"When you can’t trust anyone, how can you ever feel safe?
In seventh grade, Maggie Camden was the class outcast. Every day, the other girls tripped her, pinched her, trapped her in the bathroom, told her she would be better off dead. Four years have passed since then, and Maggie’s tormentors seem to have moved on. The ringleader of them all, Raleigh Barringer, even moved out of town. But Maggie has never stopped watching for attacks, and every laugh still sounds like it’s at her expense. The only time Maggie feels at peace is when she’s hiking up in the mountains with her best friend, Nick. Lately, though, there’s a new sort of tension between the two of them—a tension both dangerous and delicious. But how can Maggie expect anything more out of Nick when all she’s ever been told is that she’s ugly, she’s pathetic, she’s unworthy of love? And how can she ever feel safe, now that Raleigh Barringer is suddenly—terrifyingly—back in town?"
Truthfully, I think this is a really good book. It's a story about moving on, moving forward, onward and upward. (heh). It's not exactly many people's piece of cake, but it is mine. (Until It Hurts To Stop reminds me of Meet the Robinsons. The overall message of the movie is Keep Moving Forward).
What I love most about Until It Hurts To Stop is the message. Moving on, not dwelling on things you can't change. For example, the past. Maggie Camden wishes to change the past because of her past as a victim of Raleigh Barringer. She can't change that, but all she has left is to move on. And that's what Until It Hurts To Stop is about. Moving on is one of the major messages from this book. And along with the smaller message about half-truths and secrets. That message is a bit more hidden, but it's there.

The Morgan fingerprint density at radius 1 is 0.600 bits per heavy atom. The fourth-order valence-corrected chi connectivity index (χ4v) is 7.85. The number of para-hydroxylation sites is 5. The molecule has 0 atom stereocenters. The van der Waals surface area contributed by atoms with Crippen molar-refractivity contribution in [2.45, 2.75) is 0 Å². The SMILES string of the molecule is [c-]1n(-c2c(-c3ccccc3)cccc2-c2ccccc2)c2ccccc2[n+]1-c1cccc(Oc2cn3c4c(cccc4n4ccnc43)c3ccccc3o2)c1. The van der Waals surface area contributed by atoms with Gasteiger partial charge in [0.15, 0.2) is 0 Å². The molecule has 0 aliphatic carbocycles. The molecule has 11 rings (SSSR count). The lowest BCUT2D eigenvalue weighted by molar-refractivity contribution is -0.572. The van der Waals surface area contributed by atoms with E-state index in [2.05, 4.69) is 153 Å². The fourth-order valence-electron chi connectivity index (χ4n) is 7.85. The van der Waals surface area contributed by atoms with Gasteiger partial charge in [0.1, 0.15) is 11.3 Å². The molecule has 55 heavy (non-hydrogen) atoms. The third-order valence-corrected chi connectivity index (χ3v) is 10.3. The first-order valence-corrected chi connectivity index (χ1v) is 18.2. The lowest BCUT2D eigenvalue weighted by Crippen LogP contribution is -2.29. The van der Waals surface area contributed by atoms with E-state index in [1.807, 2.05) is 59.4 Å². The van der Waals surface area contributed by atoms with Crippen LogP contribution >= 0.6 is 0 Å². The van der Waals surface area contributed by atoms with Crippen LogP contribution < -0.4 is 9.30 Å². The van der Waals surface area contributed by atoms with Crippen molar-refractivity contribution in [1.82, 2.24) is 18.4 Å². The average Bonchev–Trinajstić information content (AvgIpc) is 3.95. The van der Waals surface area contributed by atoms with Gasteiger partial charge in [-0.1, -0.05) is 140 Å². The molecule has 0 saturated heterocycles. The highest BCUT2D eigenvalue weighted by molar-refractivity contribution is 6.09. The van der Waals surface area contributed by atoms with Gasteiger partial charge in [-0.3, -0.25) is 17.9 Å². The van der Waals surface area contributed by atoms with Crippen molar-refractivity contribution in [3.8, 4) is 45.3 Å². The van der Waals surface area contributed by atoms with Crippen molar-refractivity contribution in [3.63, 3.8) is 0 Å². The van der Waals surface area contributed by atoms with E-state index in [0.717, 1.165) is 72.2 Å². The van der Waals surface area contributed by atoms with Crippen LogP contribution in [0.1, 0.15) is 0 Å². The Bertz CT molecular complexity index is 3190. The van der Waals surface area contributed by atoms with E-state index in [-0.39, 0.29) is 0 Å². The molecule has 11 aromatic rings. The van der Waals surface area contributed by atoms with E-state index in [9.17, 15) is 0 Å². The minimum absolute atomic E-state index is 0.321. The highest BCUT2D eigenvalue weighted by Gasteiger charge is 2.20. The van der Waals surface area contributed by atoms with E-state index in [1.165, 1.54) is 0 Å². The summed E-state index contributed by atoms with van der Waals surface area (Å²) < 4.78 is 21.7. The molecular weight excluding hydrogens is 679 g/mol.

Until It Hurts To Stop is an inspiring book. I haven't read one like this in a long time. Perhaps the last time I read an inspiring book was last year. Movies, on the other hand, a few days ago. But we are not talking about movies! We are talking about books! Sorry about that. I'm getting off track once again.
The book is really short, so it shouldn't be too hard to read. It's about two hundred and fifty pages long, so that's a great plus. It's not a five hundred page book where you have to paw through every word.
Maggie Camden isn't the strongest characters of all time. For most of the book, Maggie's character slowly builds strength. It would seem, at first, that she's a quite normal human being. When Raleigh Barringer returns, she becomes a shell of her former self. When her friends slowly become distant, she grows weaker and weaker (but thankfully never thought of finishing herself) until she finds the support of her friends and the wrongs of her character.
Nick, or better known as Maggie's best friend and potential boyfriend, is more of a supporting character. He's a stable character actually. A basketball player, he seems to be calm and very athletic. And along with those wonderful traits, he has a really thick head. I mean, a really thick head like most men. I wish I could know more about him.
Rating: Four out of five